Anger mismanagement refers to unhelpful and careless ways in which we often manage anger. I work with a lot of clients on anger related issues and I have found three common anger mismanagement strategies: Suppression, disproportionate expression and displacement.
In my opinion, anger is not the problem – it is a natural, normal human emotion and it is very much-needed for survival and to bring about changes. The real problem lies in the ineffective management strategies.
Suppression – We suppress anger as soon as it comes up. This usually goes with the belief that experiencing anger is unhealthy so we must not get angry. Suppressing anger can stop it from conveying something that is important to us in terms of safety, maintaining healthy boundaries and making choices. Anger helps us to take appropriate actions. For example, telling a person that they are overstepping their boundaries and you don’t like it, is an effective way of expressing how you feel. Our childhood experiences often discourage healthy expressions of anger and teach us to distrust anger. The child learns early on to suppress anger as it is not a safe emotion to experience.
EFT lets you acknowledge, when someone has been unjust to you, that anger is an ‘okay’ emotion to feel.
When someone has overstepped their boundaries, intentionally hurt or manipulated you, you have the right to be angry. However, there is a difference between experiencing anger and holding on to it. While experiencing anger is okay, holding on to it is like being in a perpetual state of agitation. It’s good to first experience anger and only then release it.
Disproportionate Expression – Aggression, Violence, destructive behavior, and even passive aggressive behaviors are all forms of ineffective expressions of anger. You will notice that often your response – reaction to an annoying situation – is more than the situation requires. We often have difficulty in accepting how things ‘are’ because we are thinking about how things ‘should be’ and this leads to a disproportionate response to the situation. Common thoughts and beliefs that drive this are, “The world is unjust”, “People are out to get me”, “I’m victimized”, “Nobody understands me”, “I can’t control it” and “I’m the only one who is right “.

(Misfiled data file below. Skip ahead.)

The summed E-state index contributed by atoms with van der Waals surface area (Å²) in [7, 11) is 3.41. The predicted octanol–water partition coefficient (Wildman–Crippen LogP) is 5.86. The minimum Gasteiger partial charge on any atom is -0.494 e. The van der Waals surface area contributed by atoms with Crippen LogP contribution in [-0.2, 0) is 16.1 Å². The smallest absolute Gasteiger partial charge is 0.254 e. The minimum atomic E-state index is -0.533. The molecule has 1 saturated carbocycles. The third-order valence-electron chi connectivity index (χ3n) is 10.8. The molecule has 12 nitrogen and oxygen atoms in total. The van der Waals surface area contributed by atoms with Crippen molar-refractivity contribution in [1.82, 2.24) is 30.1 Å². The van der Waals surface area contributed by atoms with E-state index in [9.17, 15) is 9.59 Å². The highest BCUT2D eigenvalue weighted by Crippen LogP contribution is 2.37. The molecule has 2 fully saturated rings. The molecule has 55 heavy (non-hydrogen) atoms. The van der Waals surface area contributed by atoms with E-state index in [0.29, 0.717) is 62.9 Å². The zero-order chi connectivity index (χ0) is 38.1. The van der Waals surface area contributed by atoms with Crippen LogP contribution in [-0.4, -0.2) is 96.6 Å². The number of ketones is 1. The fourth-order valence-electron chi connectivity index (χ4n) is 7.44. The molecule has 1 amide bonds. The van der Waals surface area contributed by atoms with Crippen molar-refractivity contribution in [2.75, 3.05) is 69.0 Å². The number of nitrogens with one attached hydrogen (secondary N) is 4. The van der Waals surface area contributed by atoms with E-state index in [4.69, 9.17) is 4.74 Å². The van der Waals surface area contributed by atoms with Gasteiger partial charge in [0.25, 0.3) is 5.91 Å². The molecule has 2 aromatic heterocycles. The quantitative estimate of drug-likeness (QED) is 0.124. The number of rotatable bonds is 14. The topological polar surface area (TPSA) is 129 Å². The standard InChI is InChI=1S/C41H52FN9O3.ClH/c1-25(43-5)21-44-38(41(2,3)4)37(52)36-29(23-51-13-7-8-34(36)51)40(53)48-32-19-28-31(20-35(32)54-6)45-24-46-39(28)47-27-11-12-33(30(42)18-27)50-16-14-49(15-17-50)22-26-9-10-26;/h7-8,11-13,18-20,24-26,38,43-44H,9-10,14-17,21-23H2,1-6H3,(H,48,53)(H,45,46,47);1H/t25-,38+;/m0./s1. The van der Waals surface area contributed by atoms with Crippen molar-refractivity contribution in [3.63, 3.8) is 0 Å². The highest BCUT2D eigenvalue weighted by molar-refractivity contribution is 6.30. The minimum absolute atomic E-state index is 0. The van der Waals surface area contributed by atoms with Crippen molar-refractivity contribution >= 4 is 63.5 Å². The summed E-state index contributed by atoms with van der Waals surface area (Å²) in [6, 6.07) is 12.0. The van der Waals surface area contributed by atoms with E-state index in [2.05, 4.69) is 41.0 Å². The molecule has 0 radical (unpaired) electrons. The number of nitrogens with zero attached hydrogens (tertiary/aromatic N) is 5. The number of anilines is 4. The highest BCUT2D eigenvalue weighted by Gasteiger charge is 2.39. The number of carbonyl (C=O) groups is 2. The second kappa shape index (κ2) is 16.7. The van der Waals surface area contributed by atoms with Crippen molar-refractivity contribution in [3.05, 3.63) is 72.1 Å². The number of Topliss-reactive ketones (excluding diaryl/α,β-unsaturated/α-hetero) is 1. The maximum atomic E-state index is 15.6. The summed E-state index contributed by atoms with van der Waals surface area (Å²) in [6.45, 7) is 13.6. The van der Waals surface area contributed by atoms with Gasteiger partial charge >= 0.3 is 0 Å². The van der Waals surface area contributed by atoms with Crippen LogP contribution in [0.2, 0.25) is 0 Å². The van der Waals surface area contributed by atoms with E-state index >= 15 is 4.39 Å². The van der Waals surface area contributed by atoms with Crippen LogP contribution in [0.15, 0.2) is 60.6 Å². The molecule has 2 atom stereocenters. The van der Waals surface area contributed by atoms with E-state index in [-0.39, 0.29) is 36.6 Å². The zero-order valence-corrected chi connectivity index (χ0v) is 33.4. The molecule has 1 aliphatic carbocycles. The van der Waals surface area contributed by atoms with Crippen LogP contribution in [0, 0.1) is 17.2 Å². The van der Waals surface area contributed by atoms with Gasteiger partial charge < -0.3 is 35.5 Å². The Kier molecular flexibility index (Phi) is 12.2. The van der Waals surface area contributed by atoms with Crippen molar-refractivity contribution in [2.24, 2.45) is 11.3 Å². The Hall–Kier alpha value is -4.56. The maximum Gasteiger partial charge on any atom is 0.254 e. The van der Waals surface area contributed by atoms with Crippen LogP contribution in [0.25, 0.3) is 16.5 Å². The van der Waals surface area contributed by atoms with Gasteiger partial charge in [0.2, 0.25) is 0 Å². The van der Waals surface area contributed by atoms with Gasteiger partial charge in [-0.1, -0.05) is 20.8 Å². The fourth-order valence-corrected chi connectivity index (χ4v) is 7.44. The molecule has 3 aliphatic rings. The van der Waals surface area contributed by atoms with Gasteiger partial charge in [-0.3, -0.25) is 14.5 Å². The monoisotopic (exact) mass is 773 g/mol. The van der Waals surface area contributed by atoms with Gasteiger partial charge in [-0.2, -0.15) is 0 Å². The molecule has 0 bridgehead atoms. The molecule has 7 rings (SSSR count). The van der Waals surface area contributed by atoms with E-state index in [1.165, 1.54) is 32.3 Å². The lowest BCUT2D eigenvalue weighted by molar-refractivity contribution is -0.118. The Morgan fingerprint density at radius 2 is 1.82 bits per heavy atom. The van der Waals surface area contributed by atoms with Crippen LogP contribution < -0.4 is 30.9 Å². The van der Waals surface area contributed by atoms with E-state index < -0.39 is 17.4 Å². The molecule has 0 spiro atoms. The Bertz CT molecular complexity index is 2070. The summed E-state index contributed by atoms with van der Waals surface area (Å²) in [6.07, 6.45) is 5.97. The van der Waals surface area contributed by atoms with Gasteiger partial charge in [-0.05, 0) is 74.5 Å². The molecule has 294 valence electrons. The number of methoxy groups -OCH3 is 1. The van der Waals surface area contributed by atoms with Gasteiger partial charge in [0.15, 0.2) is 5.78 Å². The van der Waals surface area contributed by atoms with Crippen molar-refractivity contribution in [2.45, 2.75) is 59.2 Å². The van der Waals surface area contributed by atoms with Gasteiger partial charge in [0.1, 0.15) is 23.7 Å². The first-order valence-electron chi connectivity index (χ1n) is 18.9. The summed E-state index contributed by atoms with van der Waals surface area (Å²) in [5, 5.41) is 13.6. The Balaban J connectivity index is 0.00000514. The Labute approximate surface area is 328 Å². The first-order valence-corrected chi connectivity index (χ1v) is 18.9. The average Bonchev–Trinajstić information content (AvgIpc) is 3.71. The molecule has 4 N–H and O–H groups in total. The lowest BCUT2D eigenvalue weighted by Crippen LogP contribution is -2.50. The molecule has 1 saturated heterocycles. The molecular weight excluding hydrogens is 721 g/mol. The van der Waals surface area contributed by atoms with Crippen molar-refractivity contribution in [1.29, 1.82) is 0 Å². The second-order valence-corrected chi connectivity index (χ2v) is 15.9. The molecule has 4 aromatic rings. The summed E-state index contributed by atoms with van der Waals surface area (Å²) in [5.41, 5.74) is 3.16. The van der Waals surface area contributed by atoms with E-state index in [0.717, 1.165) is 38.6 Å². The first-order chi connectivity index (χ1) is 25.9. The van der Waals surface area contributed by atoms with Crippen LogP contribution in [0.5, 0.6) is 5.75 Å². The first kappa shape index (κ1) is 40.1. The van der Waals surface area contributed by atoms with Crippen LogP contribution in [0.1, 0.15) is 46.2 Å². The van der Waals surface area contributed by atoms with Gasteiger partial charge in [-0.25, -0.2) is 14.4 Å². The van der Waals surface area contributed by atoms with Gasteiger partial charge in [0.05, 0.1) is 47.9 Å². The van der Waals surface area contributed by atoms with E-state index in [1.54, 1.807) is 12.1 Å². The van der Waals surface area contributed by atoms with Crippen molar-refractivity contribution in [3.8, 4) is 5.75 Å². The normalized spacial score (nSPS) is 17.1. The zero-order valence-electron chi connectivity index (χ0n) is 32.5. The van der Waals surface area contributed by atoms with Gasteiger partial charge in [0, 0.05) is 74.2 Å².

To deal with this, we need to look at anger realistically. Tapping on your expectations from people and situations will help. Additionally, being caught unawares by a sudden occurrence warrants a different response than a situation where you get angry knowing how it would be. For example, if someone has the habit of speaking in a certain annoying way, they will not change it (for your sake). Hence, your expectation that they speak differently to you will only give you anger. Tapping on the habitual responses of people and accepting those responses will help.
When you are angry after an event, acknowledge anger and let it stay for a while. Then decide if it is due to the present situation or the past and choose what to do about the situation and most definitely tap on it.
What also helps is to recognize that anger is well within your control. It’s not an alien force controlling your mind and making you do things.
Displacement – You are angry with someone or at some other situation, but take it out on someone else or in a totally different situation. We experience this often. For example, you are angry with your best friend but it’s coming out on your spouse. Often the thoughts that drive this behavior are, “ My loved ones will understand even if I take it out on them”, “I have a right to vent it within my comfort zone”, “It’s okay to do it at home and not outside”.
To handle displacement, tap on the original source of anger and then the guilt for taking it out on someone else. Also, tap on staying calm in a future triggering situation.
Checking on your beliefs about yourself, others and the world in general will give you insight into what triggers the anger and why people or certain situations make you angry. Tap on these beliefs and insights. You can gradually reach a state where you consciously feel the anger, acknowledge its presence, take appropriate actions and let it go.